A Foreign Ministry spokesman said Thursday France wanted Toure to be kept safe and others detained by the coup plotters released, Radio France Internationale reported.
Reports about Toure's whereabouts are conflicting. One report indicated he had taken refuge in the U.S. Embassy in Bamako, Mali's capital. Another report quoted his aides as saying Toure was unharmed and under the protection of loyalist members of the presidential guard at a military camp in Bamako.
Military officers stormed the presidential palace Wednesday, then announced they overthrew what they called Toure's "incompetent government."
The leader of the coup, Capt. Amadou Haya Sanogo, said on state TV a curfew was in place and he called for an end to widespread looting.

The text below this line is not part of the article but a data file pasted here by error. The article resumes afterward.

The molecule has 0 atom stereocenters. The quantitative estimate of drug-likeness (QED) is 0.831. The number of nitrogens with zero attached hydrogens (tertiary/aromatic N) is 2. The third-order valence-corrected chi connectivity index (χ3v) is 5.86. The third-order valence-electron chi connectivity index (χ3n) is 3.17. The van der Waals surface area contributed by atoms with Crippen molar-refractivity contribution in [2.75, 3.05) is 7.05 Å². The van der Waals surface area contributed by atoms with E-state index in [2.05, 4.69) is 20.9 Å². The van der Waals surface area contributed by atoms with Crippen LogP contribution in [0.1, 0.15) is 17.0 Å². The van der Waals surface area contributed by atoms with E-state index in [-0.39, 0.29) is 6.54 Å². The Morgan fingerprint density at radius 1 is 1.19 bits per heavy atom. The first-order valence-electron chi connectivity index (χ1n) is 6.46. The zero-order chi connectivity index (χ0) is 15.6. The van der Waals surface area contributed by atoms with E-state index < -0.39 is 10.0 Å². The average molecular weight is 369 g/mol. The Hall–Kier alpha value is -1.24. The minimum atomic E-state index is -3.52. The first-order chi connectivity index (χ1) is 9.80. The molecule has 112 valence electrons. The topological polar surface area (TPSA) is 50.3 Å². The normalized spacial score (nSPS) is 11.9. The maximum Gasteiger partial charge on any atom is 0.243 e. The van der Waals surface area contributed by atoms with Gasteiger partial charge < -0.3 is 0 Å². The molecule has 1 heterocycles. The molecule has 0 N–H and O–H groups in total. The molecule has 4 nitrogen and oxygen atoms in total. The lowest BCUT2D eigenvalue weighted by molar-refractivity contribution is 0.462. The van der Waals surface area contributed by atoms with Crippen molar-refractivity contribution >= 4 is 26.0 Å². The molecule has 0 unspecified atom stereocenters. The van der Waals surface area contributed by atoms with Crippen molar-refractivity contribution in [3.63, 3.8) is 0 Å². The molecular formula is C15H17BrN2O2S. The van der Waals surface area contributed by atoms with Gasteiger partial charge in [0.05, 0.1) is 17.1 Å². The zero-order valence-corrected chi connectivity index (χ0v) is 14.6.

The overthrow came weeks before presidential elections.
Toure, nearing the end of his second term, had said he would not seek re-election.
Toure had been hailed for instituting a multiparty democracy in the country but there was growing resentment among his military leaders about the handling of an insurrection by independence-seeking Tuareg rebels in northern Mali, The Guardian reported. The rebels control of most of the north of the country except for the major towns of Timbuktu, Gao and Kidal.